Sitting reclined at the dentist's office, you find yourself surrounded by dental instruments ranging from shiny picks to handheld drills and UV light guns. Knowing the purposes for all these dental tools seems daunting. Yet every time you speak with your hygienist and dentist, they tell you some of the most important tools for good dental health lie in your own hands. How can that be?
Much of keeping your 32 teeth healthy -- 28 total for those lacking wisdom teeth -- depends on your day-to-day decisions with basic tools at home. As we look at a few of these great dental tools, keep in mind that dental health is shaped by a combination of factors, including a person's genetic background, diet, stress and other lifestyle activities. Since your dentist is probably your mouth's No. 1 fan, it's always a good idea to discuss using a new dental tool with your dentist. Also, substituting at-home care for routine dental exams is never recommended.
In this article, we'll focus on reliable dental tools that have a track record for being safe and effective. Frequently, it's the more simple instruments that get the job done.
Dentists recommend that every household sport our first two tools -- even our ancient ancestors created variants of them. Click to the next page to learn more.
5: Toothbrush and Floss
A decent bout of brushing and flossing makes your mouth feel clean, but there's another reason why employing these tools is so great.
Brushing teeth with a toothbrush and flossing removes tiny food particles and bacteria called plaque that build up on the surfaces of your teeth. When bacteria latch on to teeth surfaces, they tend to feast on the sugars from food in your mouth, releasing acids that can eat away at dental enamel over time.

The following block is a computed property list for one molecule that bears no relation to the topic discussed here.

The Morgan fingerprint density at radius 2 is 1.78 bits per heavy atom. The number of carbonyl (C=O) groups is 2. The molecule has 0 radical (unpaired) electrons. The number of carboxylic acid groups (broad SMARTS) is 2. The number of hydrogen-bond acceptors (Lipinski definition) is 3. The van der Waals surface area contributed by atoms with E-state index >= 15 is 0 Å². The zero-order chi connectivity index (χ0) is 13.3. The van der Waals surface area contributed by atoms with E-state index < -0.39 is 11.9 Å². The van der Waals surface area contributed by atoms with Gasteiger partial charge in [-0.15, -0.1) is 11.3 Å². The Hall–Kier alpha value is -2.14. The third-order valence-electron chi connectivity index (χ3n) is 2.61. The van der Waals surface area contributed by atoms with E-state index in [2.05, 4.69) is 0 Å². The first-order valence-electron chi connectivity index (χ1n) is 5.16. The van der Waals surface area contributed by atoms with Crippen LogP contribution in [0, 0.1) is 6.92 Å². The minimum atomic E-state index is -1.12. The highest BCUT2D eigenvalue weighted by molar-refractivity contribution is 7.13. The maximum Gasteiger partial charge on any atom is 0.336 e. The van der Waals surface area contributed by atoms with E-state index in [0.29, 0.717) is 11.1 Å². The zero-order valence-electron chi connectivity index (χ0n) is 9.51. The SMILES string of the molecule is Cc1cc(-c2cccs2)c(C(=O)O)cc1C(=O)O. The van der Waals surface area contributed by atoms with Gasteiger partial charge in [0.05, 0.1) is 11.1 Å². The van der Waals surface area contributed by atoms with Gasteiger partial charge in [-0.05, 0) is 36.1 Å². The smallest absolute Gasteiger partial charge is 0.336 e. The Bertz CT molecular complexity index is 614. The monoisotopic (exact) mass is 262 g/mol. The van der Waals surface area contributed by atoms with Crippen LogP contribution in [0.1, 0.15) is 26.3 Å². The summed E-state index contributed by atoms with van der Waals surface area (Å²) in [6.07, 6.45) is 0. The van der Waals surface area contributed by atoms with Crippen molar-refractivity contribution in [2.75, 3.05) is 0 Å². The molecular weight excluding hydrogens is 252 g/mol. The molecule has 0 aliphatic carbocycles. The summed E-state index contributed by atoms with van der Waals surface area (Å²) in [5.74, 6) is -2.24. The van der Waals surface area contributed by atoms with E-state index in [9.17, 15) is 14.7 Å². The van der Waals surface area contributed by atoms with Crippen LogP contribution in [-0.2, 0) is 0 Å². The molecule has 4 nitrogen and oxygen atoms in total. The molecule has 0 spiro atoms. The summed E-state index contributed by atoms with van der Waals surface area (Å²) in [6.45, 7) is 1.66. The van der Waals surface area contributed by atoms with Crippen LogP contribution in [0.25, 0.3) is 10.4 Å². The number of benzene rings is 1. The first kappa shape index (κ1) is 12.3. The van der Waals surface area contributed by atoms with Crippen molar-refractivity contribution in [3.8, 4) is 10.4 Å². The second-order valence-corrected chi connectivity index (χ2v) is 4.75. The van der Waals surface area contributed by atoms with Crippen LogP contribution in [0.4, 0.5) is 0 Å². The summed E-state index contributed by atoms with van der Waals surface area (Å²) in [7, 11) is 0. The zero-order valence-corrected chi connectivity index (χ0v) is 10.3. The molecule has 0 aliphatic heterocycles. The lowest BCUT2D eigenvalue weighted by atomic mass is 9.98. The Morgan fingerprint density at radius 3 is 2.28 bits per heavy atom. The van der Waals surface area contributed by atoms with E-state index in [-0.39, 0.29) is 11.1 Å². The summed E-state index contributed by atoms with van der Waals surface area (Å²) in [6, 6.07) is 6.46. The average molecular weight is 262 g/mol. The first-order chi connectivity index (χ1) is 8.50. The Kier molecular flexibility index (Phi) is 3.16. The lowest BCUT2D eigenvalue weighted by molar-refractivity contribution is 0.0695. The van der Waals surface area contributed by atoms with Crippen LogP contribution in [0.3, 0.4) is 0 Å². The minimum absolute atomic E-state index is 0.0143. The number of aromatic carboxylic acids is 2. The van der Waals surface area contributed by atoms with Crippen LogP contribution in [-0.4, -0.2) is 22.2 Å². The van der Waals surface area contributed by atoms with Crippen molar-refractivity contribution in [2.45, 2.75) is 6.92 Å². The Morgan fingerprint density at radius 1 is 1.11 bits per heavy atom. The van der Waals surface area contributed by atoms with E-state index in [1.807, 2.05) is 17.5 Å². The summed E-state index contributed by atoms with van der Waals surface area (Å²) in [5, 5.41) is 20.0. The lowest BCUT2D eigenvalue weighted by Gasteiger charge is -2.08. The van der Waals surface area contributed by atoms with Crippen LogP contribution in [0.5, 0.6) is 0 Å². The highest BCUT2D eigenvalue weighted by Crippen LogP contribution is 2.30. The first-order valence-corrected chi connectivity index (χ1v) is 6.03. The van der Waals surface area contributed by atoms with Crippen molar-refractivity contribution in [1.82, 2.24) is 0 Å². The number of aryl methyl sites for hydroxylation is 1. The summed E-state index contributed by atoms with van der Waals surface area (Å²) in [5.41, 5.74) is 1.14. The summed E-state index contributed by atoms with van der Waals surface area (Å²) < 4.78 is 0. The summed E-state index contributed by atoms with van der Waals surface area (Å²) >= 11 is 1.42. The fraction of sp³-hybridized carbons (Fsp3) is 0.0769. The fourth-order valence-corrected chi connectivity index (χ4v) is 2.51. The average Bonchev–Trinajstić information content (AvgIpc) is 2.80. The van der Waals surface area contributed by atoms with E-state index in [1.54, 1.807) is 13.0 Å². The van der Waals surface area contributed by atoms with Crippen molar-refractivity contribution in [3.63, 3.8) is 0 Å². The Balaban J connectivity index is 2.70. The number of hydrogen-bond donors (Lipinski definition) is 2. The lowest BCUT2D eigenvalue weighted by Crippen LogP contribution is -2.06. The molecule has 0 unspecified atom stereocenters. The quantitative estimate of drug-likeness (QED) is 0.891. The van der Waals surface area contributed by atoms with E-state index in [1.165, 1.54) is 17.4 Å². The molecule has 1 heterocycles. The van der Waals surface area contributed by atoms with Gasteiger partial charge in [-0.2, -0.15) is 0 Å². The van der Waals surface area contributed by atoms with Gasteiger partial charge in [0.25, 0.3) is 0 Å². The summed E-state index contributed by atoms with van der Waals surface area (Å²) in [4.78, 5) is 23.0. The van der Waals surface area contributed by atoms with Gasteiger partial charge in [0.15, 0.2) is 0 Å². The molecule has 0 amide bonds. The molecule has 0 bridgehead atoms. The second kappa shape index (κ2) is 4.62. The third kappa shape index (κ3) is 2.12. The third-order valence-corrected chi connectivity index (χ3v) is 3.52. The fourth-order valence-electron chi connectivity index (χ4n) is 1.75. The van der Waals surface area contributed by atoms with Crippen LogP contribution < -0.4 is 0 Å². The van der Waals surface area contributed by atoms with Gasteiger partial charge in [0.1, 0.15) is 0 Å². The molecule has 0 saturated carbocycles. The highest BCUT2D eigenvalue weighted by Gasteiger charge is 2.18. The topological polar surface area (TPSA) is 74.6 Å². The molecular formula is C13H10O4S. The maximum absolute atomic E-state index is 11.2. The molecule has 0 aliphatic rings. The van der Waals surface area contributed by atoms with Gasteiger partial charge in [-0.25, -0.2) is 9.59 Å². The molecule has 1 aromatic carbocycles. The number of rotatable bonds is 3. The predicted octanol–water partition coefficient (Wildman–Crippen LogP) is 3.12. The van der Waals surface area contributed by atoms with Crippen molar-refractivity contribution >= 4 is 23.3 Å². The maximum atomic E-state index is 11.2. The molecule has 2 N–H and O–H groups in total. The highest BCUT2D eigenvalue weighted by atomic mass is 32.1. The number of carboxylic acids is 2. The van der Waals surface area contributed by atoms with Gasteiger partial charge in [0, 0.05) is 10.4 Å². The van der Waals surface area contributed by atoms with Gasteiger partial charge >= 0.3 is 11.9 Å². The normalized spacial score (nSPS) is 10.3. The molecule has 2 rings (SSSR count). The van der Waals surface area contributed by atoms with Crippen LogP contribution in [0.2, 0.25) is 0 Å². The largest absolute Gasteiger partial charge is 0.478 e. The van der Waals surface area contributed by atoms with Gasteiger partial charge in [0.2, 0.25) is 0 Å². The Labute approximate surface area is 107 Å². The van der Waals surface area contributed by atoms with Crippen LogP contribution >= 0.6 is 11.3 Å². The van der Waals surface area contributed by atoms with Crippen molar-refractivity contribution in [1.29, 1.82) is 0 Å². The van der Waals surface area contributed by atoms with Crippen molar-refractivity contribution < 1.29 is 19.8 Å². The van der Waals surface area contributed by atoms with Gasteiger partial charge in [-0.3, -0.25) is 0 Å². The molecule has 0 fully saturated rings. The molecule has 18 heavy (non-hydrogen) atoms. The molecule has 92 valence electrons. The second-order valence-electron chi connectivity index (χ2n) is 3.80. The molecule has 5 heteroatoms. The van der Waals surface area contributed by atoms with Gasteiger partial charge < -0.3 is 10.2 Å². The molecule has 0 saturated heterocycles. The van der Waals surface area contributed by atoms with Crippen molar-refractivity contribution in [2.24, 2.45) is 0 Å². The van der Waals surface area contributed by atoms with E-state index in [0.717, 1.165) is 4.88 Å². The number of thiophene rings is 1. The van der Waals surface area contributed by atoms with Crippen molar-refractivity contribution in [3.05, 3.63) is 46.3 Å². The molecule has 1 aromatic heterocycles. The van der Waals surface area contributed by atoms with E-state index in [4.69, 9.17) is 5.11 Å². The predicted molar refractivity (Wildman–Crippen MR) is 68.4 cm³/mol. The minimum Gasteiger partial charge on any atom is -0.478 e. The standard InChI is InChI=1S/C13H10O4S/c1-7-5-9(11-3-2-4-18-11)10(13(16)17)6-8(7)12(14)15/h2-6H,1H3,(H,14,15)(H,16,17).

Dental experts emphasize the importance of toothbrushes because they regularly remove these bacteria from your teeth. It turns out that what takes dentist's time -- and your money (and pain, perhaps) -- to fix might have been avoided with daily brushing.
Flossing also dislodges food buildup and plaque in areas of the mouth that are difficult to access with a toothbrush alone. Though it's not necessarily bad to floss after you brush, dentists say doing it beforehand will allow more fluoride, an ingredient known to keep tooth enamel strong, to reach surfaces between your teeth [source: American Dental Association].
Yet even among the most ardent brushers and flossers, plaque can still take hold. Read about a colorful way to troubleshoot this problem on the next page.
4: Dental Plaque Staining
Who thought staining your teeth would be a good thing? Well, temporarily at least.
Dental plaque staining helps you pinpoint spots you may be missing in your daily brushing and flossing. True, staining your teeth sounds strange, but it's temporary and safe.
At-home plaque staining kits usually come with chewable tablets that can be spread on the surfaces of the teeth and then rinsed with water. Let's say your kit comes with red tablets. After chewing and spreading the tablets on the surfaces of your teeth and rinsing, look for a light pink dye when you smile.
The dye will cling to areas of your teeth that have excess plaque, giving you a direct view of the sticky growth itself. In principle, the system works along the same lines as a UV light that illuminates stains on a carpet, for instance. In fact, some plaque-detecting dyes are fluorescent and illuminate under a UV light.
Dental plaque staining tools can help if you want to better your dental health but might not be able to spot problem areas.
Next, we'll discuss a dental tool that frequents your dentist's hygiene tray during visits.
3: Mouth Mirror
Mouth mirrors similar to what's found at the dentist's aid in maintaining good dental health at home.
Though these elongated mirrors act as indirect tools, they're useful in showing areas you may be missing with routine brushing and flossing. Mirrors can also reveal discoloration or even the presence of some cavities that create sensitive pits in your teeth.
If you have fillings or other dental work you'd like to keep an eye on, these mirrors make the task a lot easier. Knowing what to monitor is something you and your dentist should discuss together.